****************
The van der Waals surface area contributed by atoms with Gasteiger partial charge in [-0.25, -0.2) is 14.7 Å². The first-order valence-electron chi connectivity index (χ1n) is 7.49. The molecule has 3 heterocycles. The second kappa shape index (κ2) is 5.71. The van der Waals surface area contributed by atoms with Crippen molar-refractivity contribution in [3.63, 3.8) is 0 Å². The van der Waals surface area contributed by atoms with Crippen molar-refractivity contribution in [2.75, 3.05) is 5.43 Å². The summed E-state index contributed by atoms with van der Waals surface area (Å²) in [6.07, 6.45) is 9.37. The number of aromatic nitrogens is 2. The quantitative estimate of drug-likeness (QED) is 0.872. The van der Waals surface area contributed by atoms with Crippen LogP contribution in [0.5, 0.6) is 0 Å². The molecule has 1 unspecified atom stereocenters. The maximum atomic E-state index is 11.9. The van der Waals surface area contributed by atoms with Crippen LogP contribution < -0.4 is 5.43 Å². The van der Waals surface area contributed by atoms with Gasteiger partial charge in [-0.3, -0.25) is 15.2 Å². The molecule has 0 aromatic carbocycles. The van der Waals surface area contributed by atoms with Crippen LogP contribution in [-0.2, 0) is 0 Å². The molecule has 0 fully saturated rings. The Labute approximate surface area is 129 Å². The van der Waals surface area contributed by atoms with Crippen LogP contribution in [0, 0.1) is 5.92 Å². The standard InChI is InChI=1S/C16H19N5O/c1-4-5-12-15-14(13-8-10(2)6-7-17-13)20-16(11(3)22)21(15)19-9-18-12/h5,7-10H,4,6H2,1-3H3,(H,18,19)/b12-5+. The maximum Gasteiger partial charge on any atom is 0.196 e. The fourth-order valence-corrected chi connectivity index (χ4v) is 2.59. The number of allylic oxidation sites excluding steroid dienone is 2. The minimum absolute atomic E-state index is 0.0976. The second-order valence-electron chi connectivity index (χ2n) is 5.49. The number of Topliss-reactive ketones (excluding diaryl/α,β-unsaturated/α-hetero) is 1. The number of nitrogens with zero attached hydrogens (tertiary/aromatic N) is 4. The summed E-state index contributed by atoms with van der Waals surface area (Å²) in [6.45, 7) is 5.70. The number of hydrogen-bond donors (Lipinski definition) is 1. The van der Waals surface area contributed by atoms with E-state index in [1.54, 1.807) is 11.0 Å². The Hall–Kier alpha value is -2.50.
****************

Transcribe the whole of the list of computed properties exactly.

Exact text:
The van der Waals surface area contributed by atoms with Gasteiger partial charge in [-0.25, -0.2) is 14.7 Å². The first-order valence-electron chi connectivity index (χ1n) is 7.49. The molecule has 3 heterocycles. The second kappa shape index (κ2) is 5.71. The van der Waals surface area contributed by atoms with Crippen molar-refractivity contribution in [3.63, 3.8) is 0 Å². The van der Waals surface area contributed by atoms with Crippen molar-refractivity contribution in [2.75, 3.05) is 5.43 Å². The summed E-state index contributed by atoms with van der Waals surface area (Å²) in [6.07, 6.45) is 9.37. The number of aromatic nitrogens is 2. The quantitative estimate of drug-likeness (QED) is 0.872. The van der Waals surface area contributed by atoms with Crippen LogP contribution in [0.5, 0.6) is 0 Å². The molecule has 1 unspecified atom stereocenters. The maximum atomic E-state index is 11.9. The van der Waals surface area contributed by atoms with Crippen LogP contribution < -0.4 is 5.43 Å². The van der Waals surface area contributed by atoms with Gasteiger partial charge in [-0.3, -0.25) is 15.2 Å². The molecule has 0 aromatic carbocycles. The van der Waals surface area contributed by atoms with Crippen LogP contribution in [-0.2, 0) is 0 Å². The molecule has 0 fully saturated rings. The Labute approximate surface area is 129 Å². The van der Waals surface area contributed by atoms with Crippen LogP contribution in [0, 0.1) is 5.92 Å². The standard InChI is InChI=1S/C16H19N5O/c1-4-5-12-15-14(13-8-10(2)6-7-17-13)20-16(11(3)22)21(15)19-9-18-12/h5,7-10H,4,6H2,1-3H3,(H,18,19)/b12-5+. The maximum Gasteiger partial charge on any atom is 0.196 e. The fourth-order valence-corrected chi connectivity index (χ4v) is 2.59. The number of allylic oxidation sites excluding steroid dienone is 2. The minimum absolute atomic E-state index is 0.0976. The second-order valence-electron chi connectivity index (χ2n) is 5.49. The number of Topliss-reactive ketones (excluding diaryl/α,β-unsaturated/α-hetero) is 1. The number of nitrogens with zero attached hydrogens (tertiary/aromatic N) is 4. The summed E-state index contributed by atoms with van der Waals surface area (Å²) in [6.45, 7) is 5.70. The number of hydrogen-bond donors (Lipinski definition) is 1. The van der Waals surface area contributed by atoms with E-state index in [1.54, 1.807) is 11.0 Å². The Hall–Kier alpha value is -2.50.